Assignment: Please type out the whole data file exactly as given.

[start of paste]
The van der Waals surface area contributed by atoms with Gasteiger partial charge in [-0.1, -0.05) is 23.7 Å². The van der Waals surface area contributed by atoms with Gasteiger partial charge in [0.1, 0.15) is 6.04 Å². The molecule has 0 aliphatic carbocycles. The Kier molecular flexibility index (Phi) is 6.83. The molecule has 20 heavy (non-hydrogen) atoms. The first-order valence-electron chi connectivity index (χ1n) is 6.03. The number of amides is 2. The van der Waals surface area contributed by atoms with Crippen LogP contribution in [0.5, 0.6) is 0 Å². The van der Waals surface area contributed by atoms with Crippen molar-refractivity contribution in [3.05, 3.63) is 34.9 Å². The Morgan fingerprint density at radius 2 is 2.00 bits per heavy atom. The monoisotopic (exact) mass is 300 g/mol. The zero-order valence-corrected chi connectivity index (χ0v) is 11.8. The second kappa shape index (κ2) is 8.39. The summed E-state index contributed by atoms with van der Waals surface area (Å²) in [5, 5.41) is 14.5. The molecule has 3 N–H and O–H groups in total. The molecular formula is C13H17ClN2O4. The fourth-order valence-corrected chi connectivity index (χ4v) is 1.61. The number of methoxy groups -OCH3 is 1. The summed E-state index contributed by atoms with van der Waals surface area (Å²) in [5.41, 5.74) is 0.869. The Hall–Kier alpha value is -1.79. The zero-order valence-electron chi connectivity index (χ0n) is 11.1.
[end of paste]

The van der Waals surface area contributed by atoms with Gasteiger partial charge in [-0.1, -0.05) is 23.7 Å². The van der Waals surface area contributed by atoms with Gasteiger partial charge in [0.1, 0.15) is 6.04 Å². The molecule has 0 aliphatic carbocycles. The Kier molecular flexibility index (Phi) is 6.83. The molecule has 20 heavy (non-hydrogen) atoms. The first-order valence-electron chi connectivity index (χ1n) is 6.03. The number of amides is 2. The van der Waals surface area contributed by atoms with Crippen LogP contribution in [0.5, 0.6) is 0 Å². The van der Waals surface area contributed by atoms with Crippen molar-refractivity contribution in [3.05, 3.63) is 34.9 Å². The Morgan fingerprint density at radius 2 is 2.00 bits per heavy atom. The monoisotopic (exact) mass is 300 g/mol. The zero-order valence-corrected chi connectivity index (χ0v) is 11.8. The second kappa shape index (κ2) is 8.39. The summed E-state index contributed by atoms with van der Waals surface area (Å²) in [5, 5.41) is 14.5. The molecule has 3 N–H and O–H groups in total. The molecular formula is C13H17ClN2O4. The fourth-order valence-corrected chi connectivity index (χ4v) is 1.61. The number of methoxy groups -OCH3 is 1. The summed E-state index contributed by atoms with van der Waals surface area (Å²) in [5.41, 5.74) is 0.869. The Hall–Kier alpha value is -1.79. The zero-order valence-electron chi connectivity index (χ0n) is 11.1.